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Pet Sitting Tips: Peeing Outside The Litter Box Can Be A Sign of Bigger Problems

By Doghaus University, Jul 15 2017 05:57PM

Pet Sitting Tips: Peeing Outside The Litter Box Can Be A Sign of Bigger Problems




Cats are mysterious animals. If someone has a cat, though, and that cat suddenly stops using the litter box, that's a sign there may be serious problems beneath the surface. Maybe the cat is still peeing in the general vicinity, but sometimes it's nowhere near the box. Once or twice might have been an accident, but after that you have a definite pattern. Instead of being upset that the cat has decided to forego using the proper bathroom, take a moment to ask, "what are they trying to tell me?"




The cat can't speak English, but if you read between the lines you might be able to figure out the message they're trying to send you.




Peeing Outside The Litter Box: Is It A Sign of a Problem?




Before you read too deeply into your cat peeing outside the litter box, the first thing you should do is take a look at the box itself. If the box isn't clean, it can be a lot like going to a porta potty that's overflowing. Sometimes all it takes to get your cat to start using the box again is to scoop it out, and clean it up. Emptying the box entirely, rinsing it clean with a hose, and putting in fresh litter is also a good way to make it feel hospitable for your cat.




If you're regularly scooping the box, though, and it's as clean as such things get, then peeing outside the box could mean something else according to Pet MD. Watch your cat, and observe their behavior. If they're peeing near the box, for example, ask why they aren't getting inside. Older cats, particularly those suffering from arthritis, my find that getting into the box is hard work. If that's the case with your pet, try taking off the swinging door, or the lid, and seeing if that makes them more likely to pee in the box. You may even need to change the kind of litter you're using, especially if your cat finds the kind you have uncomfortable on their paws.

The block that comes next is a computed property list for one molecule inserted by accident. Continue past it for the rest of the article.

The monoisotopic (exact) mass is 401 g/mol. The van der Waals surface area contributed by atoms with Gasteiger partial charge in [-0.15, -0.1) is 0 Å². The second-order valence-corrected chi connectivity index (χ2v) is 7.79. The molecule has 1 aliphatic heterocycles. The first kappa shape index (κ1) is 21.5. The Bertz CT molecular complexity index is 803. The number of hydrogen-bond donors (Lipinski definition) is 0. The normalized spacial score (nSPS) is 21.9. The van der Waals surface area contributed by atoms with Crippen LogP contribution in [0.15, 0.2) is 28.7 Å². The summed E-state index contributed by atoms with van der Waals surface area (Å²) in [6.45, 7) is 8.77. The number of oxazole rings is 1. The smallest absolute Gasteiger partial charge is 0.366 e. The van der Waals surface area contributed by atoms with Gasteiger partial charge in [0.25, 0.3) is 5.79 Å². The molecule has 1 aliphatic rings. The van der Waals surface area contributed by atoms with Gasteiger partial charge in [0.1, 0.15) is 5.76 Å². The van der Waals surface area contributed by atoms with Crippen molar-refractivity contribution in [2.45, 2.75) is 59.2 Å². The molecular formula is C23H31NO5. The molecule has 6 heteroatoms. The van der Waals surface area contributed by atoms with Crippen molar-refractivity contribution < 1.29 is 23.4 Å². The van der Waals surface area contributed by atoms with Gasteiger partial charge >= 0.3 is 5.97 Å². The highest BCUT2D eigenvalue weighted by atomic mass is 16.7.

If the box is clean and your cat has no physical problems getting into the box, that's when you need to consider other options. For instance, has there been a lot of stress in your cat's life recently? Did you move, rearrange your house, or adopt new pets? Do you have a new significant other, or a new addition to your family? Cats can adjust to changes, but stress and anxiety may make them pee outside the box. They could be marking territory, but they could just as easily be acting out. So take some time, and try to calm your cat's anxiety. Play with them, give them some catnip, or just take a few hours to spend with them.




Unfortunately, peeing outside the little box can also be a sign that your cat is ill. Something like a urinary tract infection, more commonly referred to as a UTI, can make a cat less likely to use the box. Kidney problems, diabetes, and any other condition that makes your cat feel off their game might result in them peeing somewhere other than the box. If you've tried everything else you can think of, but they still aren't using the box, it might be time for a visit to the vet to make sure there isn't something going on with your feline friend's health.




Even if we've a cat for years, that doesn't mean we always understand why they do the things they do. If you need advice in discerning your cat's behavior, simply contact us today!


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